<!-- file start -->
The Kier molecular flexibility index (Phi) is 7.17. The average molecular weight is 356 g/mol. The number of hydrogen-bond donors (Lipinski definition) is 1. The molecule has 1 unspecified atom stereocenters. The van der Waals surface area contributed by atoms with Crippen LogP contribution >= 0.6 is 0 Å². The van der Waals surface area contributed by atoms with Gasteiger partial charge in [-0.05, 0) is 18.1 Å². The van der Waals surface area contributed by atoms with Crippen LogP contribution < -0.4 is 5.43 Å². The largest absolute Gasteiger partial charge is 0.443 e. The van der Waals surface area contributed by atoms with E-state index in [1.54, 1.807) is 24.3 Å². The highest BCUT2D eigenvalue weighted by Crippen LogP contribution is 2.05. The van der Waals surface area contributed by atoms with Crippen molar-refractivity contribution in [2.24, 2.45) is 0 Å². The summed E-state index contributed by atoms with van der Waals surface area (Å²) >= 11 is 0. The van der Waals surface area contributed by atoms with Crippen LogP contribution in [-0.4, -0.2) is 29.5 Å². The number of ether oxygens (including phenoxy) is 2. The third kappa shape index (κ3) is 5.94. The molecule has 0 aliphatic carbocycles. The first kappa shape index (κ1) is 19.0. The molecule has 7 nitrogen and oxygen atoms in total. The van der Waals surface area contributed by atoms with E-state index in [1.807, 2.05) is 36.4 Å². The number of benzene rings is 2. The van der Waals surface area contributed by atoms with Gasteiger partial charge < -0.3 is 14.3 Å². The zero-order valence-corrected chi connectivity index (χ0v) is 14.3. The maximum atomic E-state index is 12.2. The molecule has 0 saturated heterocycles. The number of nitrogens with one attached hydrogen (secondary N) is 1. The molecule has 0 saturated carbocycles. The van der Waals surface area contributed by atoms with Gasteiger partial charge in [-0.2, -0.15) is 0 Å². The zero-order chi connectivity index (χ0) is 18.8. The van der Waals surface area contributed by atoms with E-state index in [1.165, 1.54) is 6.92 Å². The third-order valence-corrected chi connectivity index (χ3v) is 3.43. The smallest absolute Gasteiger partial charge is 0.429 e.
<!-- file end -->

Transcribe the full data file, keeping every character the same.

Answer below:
The Kier molecular flexibility index (Phi) is 7.17. The average molecular weight is 356 g/mol. The number of hydrogen-bond donors (Lipinski definition) is 1. The molecule has 1 unspecified atom stereocenters. The van der Waals surface area contributed by atoms with Crippen LogP contribution >= 0.6 is 0 Å². The van der Waals surface area contributed by atoms with Gasteiger partial charge in [-0.05, 0) is 18.1 Å². The van der Waals surface area contributed by atoms with Crippen LogP contribution < -0.4 is 5.43 Å². The largest absolute Gasteiger partial charge is 0.443 e. The van der Waals surface area contributed by atoms with E-state index in [1.54, 1.807) is 24.3 Å². The highest BCUT2D eigenvalue weighted by Crippen LogP contribution is 2.05. The van der Waals surface area contributed by atoms with Crippen molar-refractivity contribution in [2.24, 2.45) is 0 Å². The summed E-state index contributed by atoms with van der Waals surface area (Å²) >= 11 is 0. The van der Waals surface area contributed by atoms with Crippen LogP contribution in [-0.4, -0.2) is 29.5 Å². The number of ether oxygens (including phenoxy) is 2. The third kappa shape index (κ3) is 5.94. The molecule has 0 aliphatic carbocycles. The first kappa shape index (κ1) is 19.0. The molecule has 7 nitrogen and oxygen atoms in total. The van der Waals surface area contributed by atoms with E-state index in [1.807, 2.05) is 36.4 Å². The number of benzene rings is 2. The van der Waals surface area contributed by atoms with Gasteiger partial charge < -0.3 is 14.3 Å². The zero-order valence-corrected chi connectivity index (χ0v) is 14.3. The maximum atomic E-state index is 12.2. The molecule has 0 saturated heterocycles. The number of nitrogens with one attached hydrogen (secondary N) is 1. The molecule has 0 saturated carbocycles. The van der Waals surface area contributed by atoms with Gasteiger partial charge in [-0.2, -0.15) is 0 Å². The zero-order chi connectivity index (χ0) is 18.8. The van der Waals surface area contributed by atoms with E-state index in [1.165, 1.54) is 6.92 Å². The third-order valence-corrected chi connectivity index (χ3v) is 3.43. The smallest absolute Gasteiger partial charge is 0.429 e.